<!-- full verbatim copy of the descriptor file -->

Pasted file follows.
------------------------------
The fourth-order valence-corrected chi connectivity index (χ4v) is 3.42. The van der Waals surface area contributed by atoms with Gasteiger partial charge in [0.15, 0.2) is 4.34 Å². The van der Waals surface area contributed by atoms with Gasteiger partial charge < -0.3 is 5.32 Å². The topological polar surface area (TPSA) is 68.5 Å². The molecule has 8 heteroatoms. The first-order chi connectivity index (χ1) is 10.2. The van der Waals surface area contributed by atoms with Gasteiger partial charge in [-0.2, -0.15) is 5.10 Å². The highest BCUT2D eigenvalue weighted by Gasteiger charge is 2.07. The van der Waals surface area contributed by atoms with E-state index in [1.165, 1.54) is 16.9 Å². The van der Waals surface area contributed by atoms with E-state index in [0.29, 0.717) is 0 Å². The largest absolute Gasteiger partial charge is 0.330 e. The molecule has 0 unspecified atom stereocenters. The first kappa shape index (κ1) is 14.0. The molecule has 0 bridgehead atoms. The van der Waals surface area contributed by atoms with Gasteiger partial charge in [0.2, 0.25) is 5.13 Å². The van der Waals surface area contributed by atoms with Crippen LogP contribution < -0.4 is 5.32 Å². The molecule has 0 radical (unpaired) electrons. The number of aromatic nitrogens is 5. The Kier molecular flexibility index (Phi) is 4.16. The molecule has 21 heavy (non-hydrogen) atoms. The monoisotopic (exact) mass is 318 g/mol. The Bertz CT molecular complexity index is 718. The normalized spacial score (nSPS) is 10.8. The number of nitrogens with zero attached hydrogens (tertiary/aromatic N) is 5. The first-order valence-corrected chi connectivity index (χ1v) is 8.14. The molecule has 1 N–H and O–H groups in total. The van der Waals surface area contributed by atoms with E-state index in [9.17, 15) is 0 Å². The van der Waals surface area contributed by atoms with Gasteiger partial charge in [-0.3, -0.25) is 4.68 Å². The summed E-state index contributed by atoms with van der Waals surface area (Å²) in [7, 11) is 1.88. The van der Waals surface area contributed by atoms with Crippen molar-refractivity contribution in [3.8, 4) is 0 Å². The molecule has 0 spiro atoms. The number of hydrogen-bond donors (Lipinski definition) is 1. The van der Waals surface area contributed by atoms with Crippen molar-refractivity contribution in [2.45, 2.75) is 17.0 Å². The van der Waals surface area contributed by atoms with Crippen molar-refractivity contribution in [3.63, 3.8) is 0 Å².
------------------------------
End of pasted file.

The fourth-order valence-corrected chi connectivity index (χ4v) is 3.42. The van der Waals surface area contributed by atoms with Gasteiger partial charge in [0.15, 0.2) is 4.34 Å². The van der Waals surface area contributed by atoms with Gasteiger partial charge < -0.3 is 5.32 Å². The topological polar surface area (TPSA) is 68.5 Å². The molecule has 8 heteroatoms. The first-order chi connectivity index (χ1) is 10.2. The van der Waals surface area contributed by atoms with Gasteiger partial charge in [-0.2, -0.15) is 5.10 Å². The highest BCUT2D eigenvalue weighted by Gasteiger charge is 2.07. The van der Waals surface area contributed by atoms with E-state index in [1.165, 1.54) is 16.9 Å². The van der Waals surface area contributed by atoms with E-state index in [0.29, 0.717) is 0 Å². The largest absolute Gasteiger partial charge is 0.330 e. The molecule has 0 unspecified atom stereocenters. The first kappa shape index (κ1) is 14.0. The molecule has 0 bridgehead atoms. The van der Waals surface area contributed by atoms with Gasteiger partial charge in [0.2, 0.25) is 5.13 Å². The van der Waals surface area contributed by atoms with Crippen LogP contribution < -0.4 is 5.32 Å². The molecule has 0 radical (unpaired) electrons. The number of aromatic nitrogens is 5. The Kier molecular flexibility index (Phi) is 4.16. The molecule has 21 heavy (non-hydrogen) atoms. The monoisotopic (exact) mass is 318 g/mol. The Bertz CT molecular complexity index is 718. The normalized spacial score (nSPS) is 10.8. The number of nitrogens with zero attached hydrogens (tertiary/aromatic N) is 5. The first-order valence-corrected chi connectivity index (χ1v) is 8.14. The molecule has 1 N–H and O–H groups in total. The van der Waals surface area contributed by atoms with E-state index in [9.17, 15) is 0 Å². The van der Waals surface area contributed by atoms with Gasteiger partial charge in [-0.3, -0.25) is 4.68 Å². The summed E-state index contributed by atoms with van der Waals surface area (Å²) in [7, 11) is 1.88. The van der Waals surface area contributed by atoms with Crippen molar-refractivity contribution in [3.8, 4) is 0 Å². The molecule has 0 spiro atoms. The number of hydrogen-bond donors (Lipinski definition) is 1. The van der Waals surface area contributed by atoms with Crippen molar-refractivity contribution in [2.45, 2.75) is 17.0 Å². The van der Waals surface area contributed by atoms with Crippen molar-refractivity contribution in [3.63, 3.8) is 0 Å².